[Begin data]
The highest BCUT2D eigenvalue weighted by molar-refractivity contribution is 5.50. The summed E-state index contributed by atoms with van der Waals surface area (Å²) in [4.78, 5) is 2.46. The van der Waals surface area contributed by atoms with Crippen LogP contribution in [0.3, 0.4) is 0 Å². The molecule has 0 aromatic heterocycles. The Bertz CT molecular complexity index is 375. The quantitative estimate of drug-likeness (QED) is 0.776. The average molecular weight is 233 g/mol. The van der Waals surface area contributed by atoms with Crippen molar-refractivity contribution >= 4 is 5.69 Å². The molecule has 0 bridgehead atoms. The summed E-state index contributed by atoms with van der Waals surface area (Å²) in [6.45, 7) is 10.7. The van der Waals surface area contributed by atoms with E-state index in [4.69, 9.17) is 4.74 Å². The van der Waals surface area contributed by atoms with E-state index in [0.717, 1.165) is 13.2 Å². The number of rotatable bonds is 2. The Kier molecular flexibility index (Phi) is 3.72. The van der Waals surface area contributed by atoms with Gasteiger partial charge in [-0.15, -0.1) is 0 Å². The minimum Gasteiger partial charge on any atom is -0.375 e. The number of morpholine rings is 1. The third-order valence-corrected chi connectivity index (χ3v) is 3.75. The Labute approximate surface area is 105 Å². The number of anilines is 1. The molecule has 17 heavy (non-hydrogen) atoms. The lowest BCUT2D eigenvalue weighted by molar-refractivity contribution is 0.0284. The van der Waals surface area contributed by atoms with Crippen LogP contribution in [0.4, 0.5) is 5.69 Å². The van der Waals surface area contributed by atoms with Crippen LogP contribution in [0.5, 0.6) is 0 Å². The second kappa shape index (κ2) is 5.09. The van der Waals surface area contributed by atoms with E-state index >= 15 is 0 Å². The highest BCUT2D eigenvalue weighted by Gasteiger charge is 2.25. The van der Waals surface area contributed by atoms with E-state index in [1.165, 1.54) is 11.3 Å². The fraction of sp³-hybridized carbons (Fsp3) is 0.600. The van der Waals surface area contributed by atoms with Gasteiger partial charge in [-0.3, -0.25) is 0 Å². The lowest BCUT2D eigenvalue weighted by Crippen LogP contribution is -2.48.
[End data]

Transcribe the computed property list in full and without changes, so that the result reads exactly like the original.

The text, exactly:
The highest BCUT2D eigenvalue weighted by molar-refractivity contribution is 5.50. The summed E-state index contributed by atoms with van der Waals surface area (Å²) in [4.78, 5) is 2.46. The van der Waals surface area contributed by atoms with Crippen LogP contribution in [0.3, 0.4) is 0 Å². The molecule has 0 aromatic heterocycles. The Bertz CT molecular complexity index is 375. The quantitative estimate of drug-likeness (QED) is 0.776. The average molecular weight is 233 g/mol. The van der Waals surface area contributed by atoms with Crippen molar-refractivity contribution >= 4 is 5.69 Å². The molecule has 0 bridgehead atoms. The summed E-state index contributed by atoms with van der Waals surface area (Å²) in [6.45, 7) is 10.7. The van der Waals surface area contributed by atoms with E-state index in [4.69, 9.17) is 4.74 Å². The van der Waals surface area contributed by atoms with E-state index in [0.717, 1.165) is 13.2 Å². The number of rotatable bonds is 2. The Kier molecular flexibility index (Phi) is 3.72. The van der Waals surface area contributed by atoms with Gasteiger partial charge in [-0.15, -0.1) is 0 Å². The minimum Gasteiger partial charge on any atom is -0.375 e. The number of morpholine rings is 1. The third-order valence-corrected chi connectivity index (χ3v) is 3.75. The Labute approximate surface area is 105 Å². The number of anilines is 1. The molecule has 17 heavy (non-hydrogen) atoms. The lowest BCUT2D eigenvalue weighted by molar-refractivity contribution is 0.0284. The van der Waals surface area contributed by atoms with Crippen LogP contribution in [0.4, 0.5) is 5.69 Å². The van der Waals surface area contributed by atoms with Crippen LogP contribution in [0.5, 0.6) is 0 Å². The second kappa shape index (κ2) is 5.09. The van der Waals surface area contributed by atoms with E-state index >= 15 is 0 Å². The highest BCUT2D eigenvalue weighted by Gasteiger charge is 2.25. The van der Waals surface area contributed by atoms with E-state index in [1.165, 1.54) is 11.3 Å². The fraction of sp³-hybridized carbons (Fsp3) is 0.600. The van der Waals surface area contributed by atoms with Gasteiger partial charge in [-0.3, -0.25) is 0 Å². The lowest BCUT2D eigenvalue weighted by Crippen LogP contribution is -2.48.